Here, whenever any deletion happens in the table, the trigger associated with the table will fire. The trigger will store the deleted record in the deleted table.

Let us execute delete command

 

Instead of trigger

This trigger will fire before SQL Server starts its execution of the action. For example, if you insert a row into the table, before the row gets inserted into the table, the trigger associated with the insert event will fire. If an error occurs while inserting a row, the INSTEAD trigger will fire.

In this trigger, we use INSTEAD OF clause.

Syntax

  1. CREATE TRIGGER ON TABLE_NAME  
  2. INSTEAD OF DML_Events  
  3. AS  
  4. ………………………………  
For the detailed example, you can refer the examples given above described for “AFTER/FOR” triggers. Just replace FOR clause with INSTEAD OF clause.

CLR Triggers

CLR stands for Common Language Runtime. CLR triggers can be created by any .NET framework language, because of SQL Server integration with .NET framework CLR. For more details, please refer CLR Triggers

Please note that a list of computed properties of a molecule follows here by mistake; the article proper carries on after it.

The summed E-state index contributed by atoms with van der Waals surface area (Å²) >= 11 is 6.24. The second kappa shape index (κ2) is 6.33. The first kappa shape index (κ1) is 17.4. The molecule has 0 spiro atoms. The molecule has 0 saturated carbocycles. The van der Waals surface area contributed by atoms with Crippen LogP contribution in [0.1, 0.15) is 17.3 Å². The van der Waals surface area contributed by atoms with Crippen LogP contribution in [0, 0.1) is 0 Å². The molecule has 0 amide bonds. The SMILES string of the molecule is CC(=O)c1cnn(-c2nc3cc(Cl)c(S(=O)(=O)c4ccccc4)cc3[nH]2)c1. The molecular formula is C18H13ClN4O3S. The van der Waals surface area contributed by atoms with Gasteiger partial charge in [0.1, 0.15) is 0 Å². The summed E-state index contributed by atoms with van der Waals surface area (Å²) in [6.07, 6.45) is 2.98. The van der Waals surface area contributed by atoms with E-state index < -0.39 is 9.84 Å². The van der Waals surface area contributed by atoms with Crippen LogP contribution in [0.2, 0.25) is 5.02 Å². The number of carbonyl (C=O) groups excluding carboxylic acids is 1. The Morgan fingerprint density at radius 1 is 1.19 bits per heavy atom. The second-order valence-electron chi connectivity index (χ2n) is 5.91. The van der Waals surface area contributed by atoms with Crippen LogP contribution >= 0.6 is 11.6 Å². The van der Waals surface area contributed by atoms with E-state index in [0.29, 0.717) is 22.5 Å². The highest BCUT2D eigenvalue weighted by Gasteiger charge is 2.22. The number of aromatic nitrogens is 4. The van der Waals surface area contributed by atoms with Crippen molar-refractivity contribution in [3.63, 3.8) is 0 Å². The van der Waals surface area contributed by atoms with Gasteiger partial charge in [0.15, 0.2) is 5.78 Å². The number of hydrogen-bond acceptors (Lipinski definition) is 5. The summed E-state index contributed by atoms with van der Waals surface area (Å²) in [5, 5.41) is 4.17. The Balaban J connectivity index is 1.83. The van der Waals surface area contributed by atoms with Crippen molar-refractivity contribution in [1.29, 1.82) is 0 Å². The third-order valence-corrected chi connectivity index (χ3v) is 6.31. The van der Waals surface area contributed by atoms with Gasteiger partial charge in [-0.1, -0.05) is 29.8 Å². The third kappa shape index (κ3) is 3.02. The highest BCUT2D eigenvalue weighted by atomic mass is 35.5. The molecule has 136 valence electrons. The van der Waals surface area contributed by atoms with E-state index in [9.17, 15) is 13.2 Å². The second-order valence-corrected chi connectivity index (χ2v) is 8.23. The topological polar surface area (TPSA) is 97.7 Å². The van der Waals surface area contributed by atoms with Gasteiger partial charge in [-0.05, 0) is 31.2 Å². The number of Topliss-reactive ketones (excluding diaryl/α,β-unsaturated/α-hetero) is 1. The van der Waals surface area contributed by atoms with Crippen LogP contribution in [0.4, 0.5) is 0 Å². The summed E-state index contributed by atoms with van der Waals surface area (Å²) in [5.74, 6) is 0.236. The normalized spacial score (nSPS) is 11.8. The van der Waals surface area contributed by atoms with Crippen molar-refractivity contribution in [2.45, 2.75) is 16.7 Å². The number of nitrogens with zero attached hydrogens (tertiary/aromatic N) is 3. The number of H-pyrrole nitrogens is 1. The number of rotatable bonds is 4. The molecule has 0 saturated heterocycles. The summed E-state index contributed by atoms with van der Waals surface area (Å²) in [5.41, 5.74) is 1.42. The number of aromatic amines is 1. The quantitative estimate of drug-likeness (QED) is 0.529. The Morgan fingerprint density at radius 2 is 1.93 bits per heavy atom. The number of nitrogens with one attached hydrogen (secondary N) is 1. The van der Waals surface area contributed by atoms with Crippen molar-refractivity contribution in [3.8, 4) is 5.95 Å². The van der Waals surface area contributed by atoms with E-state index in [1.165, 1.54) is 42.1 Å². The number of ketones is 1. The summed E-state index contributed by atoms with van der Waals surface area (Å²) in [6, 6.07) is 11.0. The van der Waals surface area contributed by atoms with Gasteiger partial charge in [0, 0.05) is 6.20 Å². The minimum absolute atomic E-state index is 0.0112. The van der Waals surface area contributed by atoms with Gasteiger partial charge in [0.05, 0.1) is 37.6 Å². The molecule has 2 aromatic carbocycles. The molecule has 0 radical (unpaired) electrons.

Logon triggers

If you want to track the login activity or to limit the number of the user session for a specific login, then LOGON trigger is used. LOGON triggers are fired when LOGON event of SQL server is raised. For more details, please refer LOGON trigger

Example

  1. CREATE TRIGGER ConcurrentConnectionLimit  
  2. ON ALL SERVER WITH EXECUTE AS 'sa'  
  3. FOR LOGON  
  4. AS  
  5. BEGIN  
  6. IF ORIGINAL_LOGIN() = 'TestUser'  
  7. AND(SELECT COUNT( * ) FROM sys.dm_exec_sessions WHERE Is_User_Process = 1 AND Original_Login_Name = 'TestUser') > 2  
  8. BEGIN  
  9. PRINT 'You are not authorized to login, as you already have two active user sessions'  
  10. ROLLBACK  
  11. END  
  12. END  

Now, when you try to open more than 2 concurrent sessions for the ‘TestUser’, you will get the message given below.



This is all about triggers.